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Speaking for the Sector - March 2021

01 March 2021

In the wake of evidence recently brought forward at the Grenfell Tower Inquiry, Dennis Davis examines the current product assurance process pertaining in the construction sector and outlines precisely why any weak links which break the thread of compliance and accountability must now be consigned to the built environment’s history books

ONE OF the more disturbing fire safety-related failures we learned about late last year emanated from the Grenfell Tower Inquiry. Evidence was revealed (and examined) relating directly to products used for this building. Many may have thought a robust enough arrangement was already in place for construction-related product approvals, from testing right through to the design specification stages and, ultimately, on to installation. Alas, this doesn’t appear to be the case in terms of what we’ve now learned.

Viewed in the round by everyone and anyone responsible in this area, and especially so if directly involved in any part of the product process itself across the construction sector, these are somewhat astounding revelations. Put simply, assurance of product compliance is essential for clients and building users in order to ensure devastating impacts on the critical safety of occupiers and firefighters alike are avoided.

On that basis, the Fire Sector Federation welcomes the Government moving decisively to establish a national construction products regulator. Working through the Office for Product Safety and Standards and backed by a new tranche of funding, the regulator will have enforcement powers that allow it to conduct its own product tests, remove any product that presents a significant safety risk from the market and prosecute those proven to have flouted the rules on product safety. Linked into this initiative is an independent review of testing regimes to date. Taken together, these actions send a clear message.

Flawed process

Reflecting on what has transpired to date, some industry practitioners might well assume that the whole product assurance process is presently flawed, or at least ineffectively managed. Equally so, they could be forgiven for assuming the anticipated safety safeguards are compromised by a low performing regime. An understandable consequence, perhaps, of such an abject and total awakening experienced by all, informed professional or layman alike.

On learning of these stark, breathtaking, depressing and distressing details, however, we do need to recognise the sheer scale of the construction industry and, in turn, all those individuals within working competently and responsibly to ensure that buildings are absolutely safe for occupation and use. What has in fact been highlighted is the importance of having a complete product assurance cycle and, while in no way diminishing the role of effective enforcement, the need remains to define areas for possible improvement.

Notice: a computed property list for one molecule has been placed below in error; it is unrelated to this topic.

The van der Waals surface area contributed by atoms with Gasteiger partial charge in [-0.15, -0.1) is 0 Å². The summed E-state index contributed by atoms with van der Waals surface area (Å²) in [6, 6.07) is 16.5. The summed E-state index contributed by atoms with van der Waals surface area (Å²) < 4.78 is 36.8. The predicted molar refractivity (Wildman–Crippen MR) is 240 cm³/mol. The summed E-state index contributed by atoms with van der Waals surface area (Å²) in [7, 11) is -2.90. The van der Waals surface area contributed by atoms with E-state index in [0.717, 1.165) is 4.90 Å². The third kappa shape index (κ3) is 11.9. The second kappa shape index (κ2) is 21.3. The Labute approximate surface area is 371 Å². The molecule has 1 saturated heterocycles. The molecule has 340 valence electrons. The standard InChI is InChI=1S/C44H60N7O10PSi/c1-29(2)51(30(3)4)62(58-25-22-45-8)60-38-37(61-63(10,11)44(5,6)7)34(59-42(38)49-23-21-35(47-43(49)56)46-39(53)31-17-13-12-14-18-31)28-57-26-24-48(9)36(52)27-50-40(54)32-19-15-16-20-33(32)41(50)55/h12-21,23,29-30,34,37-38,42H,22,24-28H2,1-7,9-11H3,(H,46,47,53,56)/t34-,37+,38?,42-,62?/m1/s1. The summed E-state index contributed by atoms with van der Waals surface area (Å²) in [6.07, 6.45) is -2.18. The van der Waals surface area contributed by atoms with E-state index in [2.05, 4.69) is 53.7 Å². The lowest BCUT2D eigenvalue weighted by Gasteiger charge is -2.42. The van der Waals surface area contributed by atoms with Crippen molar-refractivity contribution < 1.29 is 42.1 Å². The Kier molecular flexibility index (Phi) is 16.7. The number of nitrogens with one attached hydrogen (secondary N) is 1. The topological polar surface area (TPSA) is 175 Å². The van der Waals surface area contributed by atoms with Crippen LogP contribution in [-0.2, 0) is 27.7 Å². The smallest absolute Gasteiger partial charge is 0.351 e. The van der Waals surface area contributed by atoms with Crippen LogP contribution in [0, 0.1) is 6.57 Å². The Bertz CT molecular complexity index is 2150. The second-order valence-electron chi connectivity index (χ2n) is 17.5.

Of course, none of this is really what you might term ‘new thinking’. Materials have long been subject to performance regimes and declarations of conformity. The UK’s recent departure from the European Union after the transitional period, for example, made all existing harmonised European standards UK ‘designated standards’ with the focused attention very squarely on changes from CE to UK Conformity Assessed (UKCA) marking. That change shines the spotlight on traceability, which starts with manufacturers’ samples and laboratory test certificates for products that then go on – subsequent to being imported, perhaps – to be distributed, installed and used.

From the Fire Sector Federation’s perspective, there’s a very strong link within this product cycle to third party assurance. The latter is already a core Federation policy. What underpins our existing policy is having independent oversight to achieve quality alongside performance.

When we suggest, as we always do, that construction products need similar attention, we’re asking to extend Best Practice beyond certification of compliance to meet a standard (or, if you prefer, conformity assessment) towards the broader goal of establishing a system designed to absolutely ensure construction products are fully fit for purpose.

Raising integrity

Approached in this way, the intent becomes focused on raising the integrity of the whole product cycle and ensuring performance matches design with products manufactured and appropriately tested for their intended use(s).

Integrity to help confirm – through testing, marking, traceability and application – that the correct product and the manner in which it’s installed on-site, and subsequently signed-off, is the right product used in the right way for the right purpose. A pretty straightforward philosophy and an eminently achievable goal.

How will we set about this task? Well, we’ve already kick-started the process by establishing a Working Group and opening dialogue among our diverse professionally informed membership. We aim to look at the product cycle, searching out those weak links which break the thread of compliance and accountability such that we can then help ensure the delivery of compliance and quality.

Central to our view is the proposition that a good multi-layered control system would provide ample opportunities to identify conflicts and poor compliance so as to prevent failures. Connected to insights of how products behave in when in use, including the confidential reporting of near misses and research into performance over time, we match expectation to performance.

We hope to progress this key task during 2021. Given recent announcements, it would appear the fire sector and Government are in step with our aims.

Dennis Davis is Executive Officer at the Fire Sector Federation (www.firesectorfederation.co.uk)